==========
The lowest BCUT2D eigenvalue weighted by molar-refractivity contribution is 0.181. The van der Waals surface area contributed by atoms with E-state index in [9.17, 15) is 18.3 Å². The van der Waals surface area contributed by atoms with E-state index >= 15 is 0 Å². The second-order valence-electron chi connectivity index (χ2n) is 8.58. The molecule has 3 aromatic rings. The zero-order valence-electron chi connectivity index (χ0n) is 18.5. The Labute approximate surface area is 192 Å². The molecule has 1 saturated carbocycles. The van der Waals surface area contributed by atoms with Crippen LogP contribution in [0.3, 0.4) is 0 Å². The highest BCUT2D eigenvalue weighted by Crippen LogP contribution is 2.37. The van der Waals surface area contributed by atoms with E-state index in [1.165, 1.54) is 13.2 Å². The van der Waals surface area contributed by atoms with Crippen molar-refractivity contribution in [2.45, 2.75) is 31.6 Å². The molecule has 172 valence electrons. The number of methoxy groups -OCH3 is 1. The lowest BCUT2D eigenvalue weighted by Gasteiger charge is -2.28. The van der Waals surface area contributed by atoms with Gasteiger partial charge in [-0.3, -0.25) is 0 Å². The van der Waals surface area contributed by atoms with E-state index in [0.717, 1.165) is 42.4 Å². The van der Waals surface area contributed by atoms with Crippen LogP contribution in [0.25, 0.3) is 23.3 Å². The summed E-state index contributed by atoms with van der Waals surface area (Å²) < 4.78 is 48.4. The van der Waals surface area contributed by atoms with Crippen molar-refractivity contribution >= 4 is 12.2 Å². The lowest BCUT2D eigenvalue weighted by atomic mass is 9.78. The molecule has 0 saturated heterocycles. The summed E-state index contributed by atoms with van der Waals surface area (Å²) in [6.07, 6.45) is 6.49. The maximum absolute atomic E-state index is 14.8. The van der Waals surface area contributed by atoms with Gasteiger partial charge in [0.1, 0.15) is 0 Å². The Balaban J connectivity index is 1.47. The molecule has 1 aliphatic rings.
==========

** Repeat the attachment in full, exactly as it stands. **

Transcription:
The lowest BCUT2D eigenvalue weighted by molar-refractivity contribution is 0.181. The van der Waals surface area contributed by atoms with E-state index in [9.17, 15) is 18.3 Å². The van der Waals surface area contributed by atoms with E-state index >= 15 is 0 Å². The second-order valence-electron chi connectivity index (χ2n) is 8.58. The molecule has 3 aromatic rings. The zero-order valence-electron chi connectivity index (χ0n) is 18.5. The Labute approximate surface area is 192 Å². The molecule has 1 saturated carbocycles. The van der Waals surface area contributed by atoms with Crippen LogP contribution in [0.3, 0.4) is 0 Å². The highest BCUT2D eigenvalue weighted by Crippen LogP contribution is 2.37. The van der Waals surface area contributed by atoms with E-state index in [1.165, 1.54) is 13.2 Å². The van der Waals surface area contributed by atoms with Crippen molar-refractivity contribution in [2.45, 2.75) is 31.6 Å². The molecule has 172 valence electrons. The number of methoxy groups -OCH3 is 1. The lowest BCUT2D eigenvalue weighted by Gasteiger charge is -2.28. The van der Waals surface area contributed by atoms with Gasteiger partial charge in [-0.3, -0.25) is 0 Å². The van der Waals surface area contributed by atoms with E-state index in [0.717, 1.165) is 42.4 Å². The van der Waals surface area contributed by atoms with Crippen LogP contribution in [0.25, 0.3) is 23.3 Å². The summed E-state index contributed by atoms with van der Waals surface area (Å²) < 4.78 is 48.4. The van der Waals surface area contributed by atoms with Crippen molar-refractivity contribution >= 4 is 12.2 Å². The lowest BCUT2D eigenvalue weighted by atomic mass is 9.78. The molecule has 0 saturated heterocycles. The summed E-state index contributed by atoms with van der Waals surface area (Å²) in [6.07, 6.45) is 6.49. The maximum absolute atomic E-state index is 14.8. The van der Waals surface area contributed by atoms with Gasteiger partial charge in [0.1, 0.15) is 0 Å². The Balaban J connectivity index is 1.47. The molecule has 1 aliphatic rings.